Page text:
Eimeria oocysts are shed through birds’ feces and can persist for long periods in the environment; good hygiene can help, although some species may be resistant to disinfection. Traditionally, anti-parasitic drugs (coccidiostats), usually in the form of feed additives, are given to prevent disease. But increasingly, vaccination has become a more widely used approach in order to induce immunity early in chicks or young birds. Many countries implement a rotating program, alternating between coccidiostats and vaccination. Merial has focused extensively on coccidiosis control and currently markets a live oocyst vaccine in the U.S. market** to aid in the prevention of the disease.

Top Merial products:** HATCHPAK COCCI III


Salmonella Infection (Salmonellosis)*

Salmonella, the most common cause of food-borne illness in people, is a large group of bacteria that live in the intestinal tracts of many animals. There are several strains found in commercial poultry; the most significant are the Salmonella enterica serovars enteriditis and typhimurium, since these are the two main serovars implicated in human illness from consumption of eggs (most commonly) or poultry meat. Merial currently offers vaccines in certain markets** for control of these Salmonellas, and we are focused on playing a growing role in this important issue for the poultry industry. 

Top Merial products:** GALLIMUNE SE + ST; GALLIVAC SE; autogenous (U.S. only)

More on our Solutions for Food Safety


Enteric-Associated Viral Infections*

In recent years, several types of viruses have been identified in the gastrointestinal tracts of poultry and have come to be associated with some of the industry’s most problematic and costly enteric diseases, including malabsorption and runting stunting syndromes. Direct causality is not always clear, as multiple pathogens are often implicated in the onset of disease. The viruses are found in birds of all ages, although younger birds are most susceptible to disease and most impacted by poor growth parameters. Limited vaccines are available in some markets, although vaccination has not yet become a widespread protocol industry-wide.

Some of the most important of these virus groups include:

  • Avian reoviruses are a widespread group of viruses that can interact with other infectious agents of chickens, including E. coli and infectious bursal (Gumboro) disease, to cause clinical signs, including stunted growth and poor feed conversion, especially in broiler birds. Vaccination and good hygiene practices can help reduce the impact of these viruses on the commercial poultry industry. Merial offers live and inactivated vaccines in some markets** to help prevent infection by reovirus. 

       Top Merial products:** GALLIMUNE range; BURSA GUARD REO

  • Turkey enteric coronaviruses spread rapidly and cause viral enteritis, an acute disease with significant economic impact. Mortality rates can be high, and birds that do survive experience depressed growth. The virus has been found at commercial turkey operations in many countries, and while identified as the primary cause, the disease is often complicated by co-infections. Vaccination is not currently available, but strong biosecurity and hygiene can aid in disease control.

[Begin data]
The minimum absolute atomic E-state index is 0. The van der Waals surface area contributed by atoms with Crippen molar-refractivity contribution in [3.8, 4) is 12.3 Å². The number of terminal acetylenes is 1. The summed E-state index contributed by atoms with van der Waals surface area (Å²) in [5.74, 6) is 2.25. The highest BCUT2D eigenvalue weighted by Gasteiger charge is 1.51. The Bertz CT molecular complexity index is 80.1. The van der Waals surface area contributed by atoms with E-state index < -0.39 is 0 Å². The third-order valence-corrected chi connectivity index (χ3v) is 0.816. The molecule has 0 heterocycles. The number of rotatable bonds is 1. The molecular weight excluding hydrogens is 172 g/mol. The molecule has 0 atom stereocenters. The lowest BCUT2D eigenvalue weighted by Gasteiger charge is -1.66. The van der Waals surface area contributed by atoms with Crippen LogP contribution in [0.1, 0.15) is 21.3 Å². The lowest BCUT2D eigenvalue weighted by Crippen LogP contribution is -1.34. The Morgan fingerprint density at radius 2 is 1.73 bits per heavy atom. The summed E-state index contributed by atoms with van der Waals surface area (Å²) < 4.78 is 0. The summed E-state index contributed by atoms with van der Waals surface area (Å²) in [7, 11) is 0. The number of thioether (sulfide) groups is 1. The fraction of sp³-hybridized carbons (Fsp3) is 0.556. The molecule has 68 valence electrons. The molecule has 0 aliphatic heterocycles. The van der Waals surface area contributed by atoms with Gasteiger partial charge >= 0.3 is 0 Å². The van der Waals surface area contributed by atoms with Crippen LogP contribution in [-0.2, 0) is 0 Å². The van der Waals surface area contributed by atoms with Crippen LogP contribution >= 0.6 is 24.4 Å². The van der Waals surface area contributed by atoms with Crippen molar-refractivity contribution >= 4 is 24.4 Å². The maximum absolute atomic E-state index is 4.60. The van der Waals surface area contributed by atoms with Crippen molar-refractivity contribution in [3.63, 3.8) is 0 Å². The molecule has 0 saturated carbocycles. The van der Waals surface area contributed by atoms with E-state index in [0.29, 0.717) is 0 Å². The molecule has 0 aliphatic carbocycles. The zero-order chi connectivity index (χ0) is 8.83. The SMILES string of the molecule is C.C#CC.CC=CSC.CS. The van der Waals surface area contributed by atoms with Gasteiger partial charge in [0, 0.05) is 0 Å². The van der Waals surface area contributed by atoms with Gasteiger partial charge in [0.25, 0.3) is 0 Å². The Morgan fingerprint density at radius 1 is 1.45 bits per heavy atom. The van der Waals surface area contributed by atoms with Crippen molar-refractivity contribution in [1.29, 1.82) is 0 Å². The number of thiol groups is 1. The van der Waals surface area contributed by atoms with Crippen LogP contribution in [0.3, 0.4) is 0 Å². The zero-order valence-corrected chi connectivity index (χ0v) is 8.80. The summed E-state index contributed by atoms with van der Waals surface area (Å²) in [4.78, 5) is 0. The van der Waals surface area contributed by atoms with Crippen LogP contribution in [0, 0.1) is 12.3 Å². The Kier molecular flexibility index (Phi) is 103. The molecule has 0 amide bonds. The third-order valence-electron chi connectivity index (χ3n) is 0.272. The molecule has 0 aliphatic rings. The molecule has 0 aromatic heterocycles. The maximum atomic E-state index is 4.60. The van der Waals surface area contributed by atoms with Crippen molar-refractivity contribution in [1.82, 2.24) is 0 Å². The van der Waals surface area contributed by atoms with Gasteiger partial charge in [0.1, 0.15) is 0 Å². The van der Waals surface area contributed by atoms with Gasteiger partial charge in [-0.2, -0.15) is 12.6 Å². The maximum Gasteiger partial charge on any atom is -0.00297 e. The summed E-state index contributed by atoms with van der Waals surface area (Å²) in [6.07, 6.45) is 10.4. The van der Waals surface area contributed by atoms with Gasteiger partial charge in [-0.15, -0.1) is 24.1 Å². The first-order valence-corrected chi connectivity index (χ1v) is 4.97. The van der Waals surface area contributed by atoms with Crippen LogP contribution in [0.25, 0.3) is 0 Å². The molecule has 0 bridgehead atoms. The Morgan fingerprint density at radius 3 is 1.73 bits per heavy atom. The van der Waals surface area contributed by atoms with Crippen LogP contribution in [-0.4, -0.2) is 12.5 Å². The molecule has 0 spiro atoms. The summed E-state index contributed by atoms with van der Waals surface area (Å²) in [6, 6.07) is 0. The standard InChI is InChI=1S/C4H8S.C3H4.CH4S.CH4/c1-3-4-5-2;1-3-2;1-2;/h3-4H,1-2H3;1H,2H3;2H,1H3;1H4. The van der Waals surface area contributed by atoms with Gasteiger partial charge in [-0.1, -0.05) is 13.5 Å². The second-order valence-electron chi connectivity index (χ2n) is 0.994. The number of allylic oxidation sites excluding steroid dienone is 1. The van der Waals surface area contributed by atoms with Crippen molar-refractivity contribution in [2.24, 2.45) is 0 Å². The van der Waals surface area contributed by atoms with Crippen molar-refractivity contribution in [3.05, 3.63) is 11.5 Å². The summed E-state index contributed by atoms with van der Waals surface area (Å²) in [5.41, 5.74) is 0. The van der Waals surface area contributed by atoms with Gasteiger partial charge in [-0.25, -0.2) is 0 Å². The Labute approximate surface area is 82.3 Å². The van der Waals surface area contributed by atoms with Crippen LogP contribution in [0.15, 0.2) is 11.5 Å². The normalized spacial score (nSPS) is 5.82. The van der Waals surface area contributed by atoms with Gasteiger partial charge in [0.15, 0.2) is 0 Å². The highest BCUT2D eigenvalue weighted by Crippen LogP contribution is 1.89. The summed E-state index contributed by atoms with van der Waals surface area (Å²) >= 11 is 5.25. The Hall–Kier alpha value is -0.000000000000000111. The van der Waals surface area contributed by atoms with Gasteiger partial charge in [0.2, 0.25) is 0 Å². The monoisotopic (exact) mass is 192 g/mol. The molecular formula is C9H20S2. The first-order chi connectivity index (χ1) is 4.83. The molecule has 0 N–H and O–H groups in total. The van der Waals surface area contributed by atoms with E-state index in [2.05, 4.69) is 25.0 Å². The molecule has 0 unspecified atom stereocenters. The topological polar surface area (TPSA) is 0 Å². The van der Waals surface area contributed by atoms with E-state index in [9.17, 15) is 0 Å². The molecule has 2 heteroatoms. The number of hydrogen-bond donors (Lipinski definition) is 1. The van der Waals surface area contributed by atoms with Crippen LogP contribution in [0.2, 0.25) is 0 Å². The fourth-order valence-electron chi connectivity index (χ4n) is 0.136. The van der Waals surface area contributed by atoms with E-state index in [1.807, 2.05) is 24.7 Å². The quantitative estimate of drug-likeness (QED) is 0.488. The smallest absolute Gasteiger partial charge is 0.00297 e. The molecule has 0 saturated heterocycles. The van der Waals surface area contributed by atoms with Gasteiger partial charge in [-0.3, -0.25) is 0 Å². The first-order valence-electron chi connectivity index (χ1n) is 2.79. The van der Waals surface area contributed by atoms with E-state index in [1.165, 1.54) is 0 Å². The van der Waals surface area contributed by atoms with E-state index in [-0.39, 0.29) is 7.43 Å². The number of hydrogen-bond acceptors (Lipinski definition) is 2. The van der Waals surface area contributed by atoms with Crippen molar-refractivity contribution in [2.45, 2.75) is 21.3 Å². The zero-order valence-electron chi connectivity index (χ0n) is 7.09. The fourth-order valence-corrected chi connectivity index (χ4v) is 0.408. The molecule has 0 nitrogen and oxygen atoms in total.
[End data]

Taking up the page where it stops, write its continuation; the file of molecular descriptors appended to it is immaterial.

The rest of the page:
• Avian rotaviruses are found in many species of birds, and infection is associated with enteritis (inflammation of the intestinal lining) and diarrhea, especially in younger birds. Infected birds often have stunted growth and are severely dehydrated, which can lead to death. The virus is transmitted orally, and good hygiene can reduce infection. There is currently no treatment or vaccination, but birds may be treated for dehydration and secondary infection, if present.


E. Coli Infection (Colibacilliosis)

Escherichia coli, more commonly known as E. coli, is a common bacterium found in the intestinal tract of many animals, including poultry, although its impact goes far beyond enteric health. Most avian strains are harmless, but some virulent strains can cause severe disease—known as colibacilliosis—when large amounts of the bacteria invade the bird’s body beyond the gastrointestinal tract. Clinical signs vary widely, since E. coli attacks many different tissues and organs. It can be fatal, and adversely affects the performance of surviving birds, making it economically significant within the poultry industry.

E. coli is an opportunistic bacteria, and any weakness in the bird—including other diseases, immunosuppression, or environmental stressors—can increase susceptibility to E. coli infection. Some bacterin-based vaccines have been used to protect against E. coli, but maintaining overall flock health and preventing other diseases is perhaps the most important measure for preventing colibacilliosis.


*Merial produces and markets several vaccines against poultry enteric diseases. However, be aware that NOT all aspects of the diseases mentioned on this page are addressed by a vaccine. Always consult the product label for exact vaccine indications.

**Many of Merial’s avian vaccines are only marketed and available in certain countries, sometimes under different trade names. Speak to your Merial representative or contact us to find out what’s available in your region.


To find out exactly which Merial avian products and vaccination equipment options are available in your region, talk to your Merial representative or contact us now.